Ready for the Time Change this Weekend? Get Ahead of Seasonal Affective Disorder

On Sunday, November 5, Americans will turn back the clock as Daylight Savings comes to an end. Most people easily adjust to the change, even if they may grumble about it. But for an estimated 10 million Americans, the change of seasons will bring on Seasonal Affective Disorder (SAD), a type of depression that can be debilitating.

SAD symptoms begin and end about the same time every year with most people experiencing the onset in the fall. Except for its seasonal nature, SAD is generally no different from other types of depression. Symptoms include loss of energy, sadness, irritability, withdrawing from friends and family, sleep disruptions, changes in diet and thoughts of death or suicide. Women are four times more likely to be diagnosed with SAD than men and the disorder more frequently impacts people who are already prone to depression and those living with bipolar disorder.

Although the specific causes of SAD are unknown, the reduction of sunlight’s impact on our circadian rhythm, serotonin and melatonin levels are believed to be a major factor. It’s common to feel a bit down about the change of seasons, but if you can’t overcome feelings of sadness for days at a time and struggle with motivation, you should talk to your healthcare provider. 

If you have SAD or are prone to feeling blue this time of year, take steps now to ease the transition and potentially head off serious problems. Some ideas include:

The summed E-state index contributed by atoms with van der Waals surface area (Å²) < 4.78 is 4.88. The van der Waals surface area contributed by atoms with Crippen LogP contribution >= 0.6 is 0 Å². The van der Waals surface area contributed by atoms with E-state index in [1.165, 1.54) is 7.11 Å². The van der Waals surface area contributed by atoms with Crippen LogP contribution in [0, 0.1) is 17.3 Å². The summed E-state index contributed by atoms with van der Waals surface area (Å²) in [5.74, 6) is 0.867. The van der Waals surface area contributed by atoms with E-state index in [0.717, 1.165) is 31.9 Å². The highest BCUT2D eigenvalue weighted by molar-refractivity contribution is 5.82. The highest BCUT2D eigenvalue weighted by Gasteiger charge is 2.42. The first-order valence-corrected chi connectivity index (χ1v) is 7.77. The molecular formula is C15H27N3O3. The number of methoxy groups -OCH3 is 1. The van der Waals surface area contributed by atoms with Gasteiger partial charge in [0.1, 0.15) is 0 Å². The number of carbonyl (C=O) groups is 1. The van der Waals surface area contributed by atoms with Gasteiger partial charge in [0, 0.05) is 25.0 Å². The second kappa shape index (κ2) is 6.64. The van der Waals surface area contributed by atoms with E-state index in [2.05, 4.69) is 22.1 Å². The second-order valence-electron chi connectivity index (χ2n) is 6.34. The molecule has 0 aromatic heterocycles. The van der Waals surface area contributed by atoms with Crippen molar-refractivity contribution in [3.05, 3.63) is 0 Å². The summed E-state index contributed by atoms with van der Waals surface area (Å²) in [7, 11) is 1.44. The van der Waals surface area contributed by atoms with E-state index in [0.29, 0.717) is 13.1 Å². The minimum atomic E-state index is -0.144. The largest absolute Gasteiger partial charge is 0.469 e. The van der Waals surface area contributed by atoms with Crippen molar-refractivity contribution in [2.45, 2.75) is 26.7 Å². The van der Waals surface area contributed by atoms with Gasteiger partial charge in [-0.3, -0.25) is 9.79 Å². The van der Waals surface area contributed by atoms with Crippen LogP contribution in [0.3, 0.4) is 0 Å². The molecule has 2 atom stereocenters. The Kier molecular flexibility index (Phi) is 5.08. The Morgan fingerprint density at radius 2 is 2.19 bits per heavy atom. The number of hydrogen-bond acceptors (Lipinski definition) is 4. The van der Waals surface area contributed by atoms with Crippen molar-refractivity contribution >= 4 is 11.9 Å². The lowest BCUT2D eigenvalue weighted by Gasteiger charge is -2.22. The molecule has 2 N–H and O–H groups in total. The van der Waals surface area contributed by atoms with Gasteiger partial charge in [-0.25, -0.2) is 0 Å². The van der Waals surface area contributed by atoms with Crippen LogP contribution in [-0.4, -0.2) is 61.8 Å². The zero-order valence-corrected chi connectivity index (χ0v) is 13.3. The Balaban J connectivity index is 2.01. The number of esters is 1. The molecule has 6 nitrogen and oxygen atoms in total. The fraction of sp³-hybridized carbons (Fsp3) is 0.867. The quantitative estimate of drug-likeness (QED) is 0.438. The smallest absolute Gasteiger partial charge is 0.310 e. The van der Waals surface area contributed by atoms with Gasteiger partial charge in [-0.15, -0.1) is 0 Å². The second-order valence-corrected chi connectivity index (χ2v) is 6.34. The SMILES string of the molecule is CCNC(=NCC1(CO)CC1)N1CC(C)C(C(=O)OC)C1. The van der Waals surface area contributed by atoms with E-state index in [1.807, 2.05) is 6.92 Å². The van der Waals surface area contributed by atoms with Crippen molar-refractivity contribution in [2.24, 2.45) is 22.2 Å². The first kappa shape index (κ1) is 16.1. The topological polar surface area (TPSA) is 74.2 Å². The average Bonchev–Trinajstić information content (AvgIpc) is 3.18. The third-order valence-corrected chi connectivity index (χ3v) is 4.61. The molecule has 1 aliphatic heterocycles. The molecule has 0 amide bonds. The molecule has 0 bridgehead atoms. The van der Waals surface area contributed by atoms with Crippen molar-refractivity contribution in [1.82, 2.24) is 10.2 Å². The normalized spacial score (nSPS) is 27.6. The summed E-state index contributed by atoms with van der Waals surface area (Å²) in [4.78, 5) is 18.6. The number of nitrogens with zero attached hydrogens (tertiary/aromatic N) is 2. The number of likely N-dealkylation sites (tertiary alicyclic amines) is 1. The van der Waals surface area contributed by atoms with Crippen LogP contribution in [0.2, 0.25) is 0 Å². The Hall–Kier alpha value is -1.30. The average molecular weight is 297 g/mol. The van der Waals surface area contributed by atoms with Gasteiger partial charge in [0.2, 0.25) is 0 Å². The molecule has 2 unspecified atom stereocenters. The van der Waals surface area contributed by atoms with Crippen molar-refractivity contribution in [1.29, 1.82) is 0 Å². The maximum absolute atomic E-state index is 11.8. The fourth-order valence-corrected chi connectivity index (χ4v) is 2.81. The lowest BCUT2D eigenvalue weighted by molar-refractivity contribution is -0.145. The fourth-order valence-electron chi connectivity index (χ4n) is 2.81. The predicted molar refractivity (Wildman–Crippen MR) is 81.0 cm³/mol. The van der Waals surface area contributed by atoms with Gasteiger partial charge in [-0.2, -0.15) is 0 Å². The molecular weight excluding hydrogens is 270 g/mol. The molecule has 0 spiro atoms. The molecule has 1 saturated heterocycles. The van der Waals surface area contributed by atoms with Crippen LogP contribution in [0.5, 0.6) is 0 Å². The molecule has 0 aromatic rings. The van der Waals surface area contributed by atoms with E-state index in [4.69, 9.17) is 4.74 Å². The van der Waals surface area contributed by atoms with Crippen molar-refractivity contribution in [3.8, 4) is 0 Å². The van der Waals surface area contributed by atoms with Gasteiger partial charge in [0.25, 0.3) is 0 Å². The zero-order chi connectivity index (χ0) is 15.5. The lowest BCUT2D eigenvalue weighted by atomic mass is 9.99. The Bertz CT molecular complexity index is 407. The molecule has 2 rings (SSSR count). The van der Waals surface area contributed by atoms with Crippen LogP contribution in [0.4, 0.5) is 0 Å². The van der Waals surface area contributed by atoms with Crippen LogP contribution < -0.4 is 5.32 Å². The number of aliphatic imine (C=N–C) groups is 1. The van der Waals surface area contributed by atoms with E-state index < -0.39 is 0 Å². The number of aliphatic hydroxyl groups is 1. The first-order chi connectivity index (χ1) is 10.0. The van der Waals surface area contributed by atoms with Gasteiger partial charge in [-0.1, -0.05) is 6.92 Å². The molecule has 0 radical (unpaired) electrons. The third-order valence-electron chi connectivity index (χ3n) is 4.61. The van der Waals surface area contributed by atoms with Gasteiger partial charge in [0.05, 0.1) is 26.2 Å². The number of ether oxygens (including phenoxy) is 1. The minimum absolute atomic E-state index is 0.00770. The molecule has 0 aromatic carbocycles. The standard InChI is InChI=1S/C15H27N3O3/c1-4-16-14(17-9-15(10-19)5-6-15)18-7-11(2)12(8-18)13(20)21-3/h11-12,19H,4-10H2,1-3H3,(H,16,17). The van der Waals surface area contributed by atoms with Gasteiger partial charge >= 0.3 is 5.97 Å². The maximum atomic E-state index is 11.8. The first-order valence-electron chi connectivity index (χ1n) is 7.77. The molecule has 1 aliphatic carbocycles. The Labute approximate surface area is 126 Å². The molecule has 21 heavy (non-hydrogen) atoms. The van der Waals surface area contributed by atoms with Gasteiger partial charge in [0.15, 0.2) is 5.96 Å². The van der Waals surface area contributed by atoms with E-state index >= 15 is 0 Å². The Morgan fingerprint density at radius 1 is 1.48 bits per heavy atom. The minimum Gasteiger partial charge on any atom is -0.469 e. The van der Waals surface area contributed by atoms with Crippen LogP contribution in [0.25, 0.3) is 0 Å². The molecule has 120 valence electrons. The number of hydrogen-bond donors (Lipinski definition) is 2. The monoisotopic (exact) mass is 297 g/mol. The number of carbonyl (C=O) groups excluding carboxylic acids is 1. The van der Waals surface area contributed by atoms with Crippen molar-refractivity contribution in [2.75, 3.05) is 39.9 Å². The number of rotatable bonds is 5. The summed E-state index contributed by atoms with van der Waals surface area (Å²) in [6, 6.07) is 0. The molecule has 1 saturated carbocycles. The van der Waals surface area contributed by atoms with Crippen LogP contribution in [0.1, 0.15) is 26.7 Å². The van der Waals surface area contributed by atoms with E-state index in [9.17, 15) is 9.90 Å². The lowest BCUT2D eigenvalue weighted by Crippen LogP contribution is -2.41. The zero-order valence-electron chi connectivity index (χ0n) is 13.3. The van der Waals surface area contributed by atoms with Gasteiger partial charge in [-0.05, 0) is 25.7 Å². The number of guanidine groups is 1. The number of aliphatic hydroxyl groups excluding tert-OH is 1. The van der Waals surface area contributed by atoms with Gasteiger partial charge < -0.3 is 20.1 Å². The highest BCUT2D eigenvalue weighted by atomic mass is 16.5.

• Schedule regular activities outside of the home that you enjoy such as a weekly dinner or lunch date with friends, maybe even a weekend trip. Give yourself activities to look forward to with people you are accountable to.
  • Vow to get outside for a daily walk, no matter the weather.
  • Join a gym or sign up for dance or yoga classes that will get you moving.
  • Create a list of fun projects — perhaps a language class, reading classic novels, woodworking or a craft.
  • Most importantly, talk honestly with your doctor, friends and family and have a plan to get help if necessary.

One problem with our health system is people often think they aren’t “sick enough” to get support for mental health concerns. One of the best ways to help improve your well-being is to get help early. Here are some resources to share:

  • TherapyDirect, is a new program from WellPower and perfect for people wondering if therapy is right for them. Get connected quickly to a therapist for a full 55-minute online session. TherapyDirect is a local resource for metro Denver residents, ages 18 and up and does not require insurance.
  • Visit to access behavioral health services, including You at Your Best, a free and confidential space to find tips, tools and local resources to support your well-being.
  • To talk to a mental health crisis counselor 24/7/365, call Colorado Crisis Services, 844-493-TALK (8255) or text TALK to 38255 or visit for walk-in center locations.

If you find yourself having difficulty shaking the fall or winter blues, reach out for help. Caring clinicians are available to help you cope and improve your well-being, no matter what the season.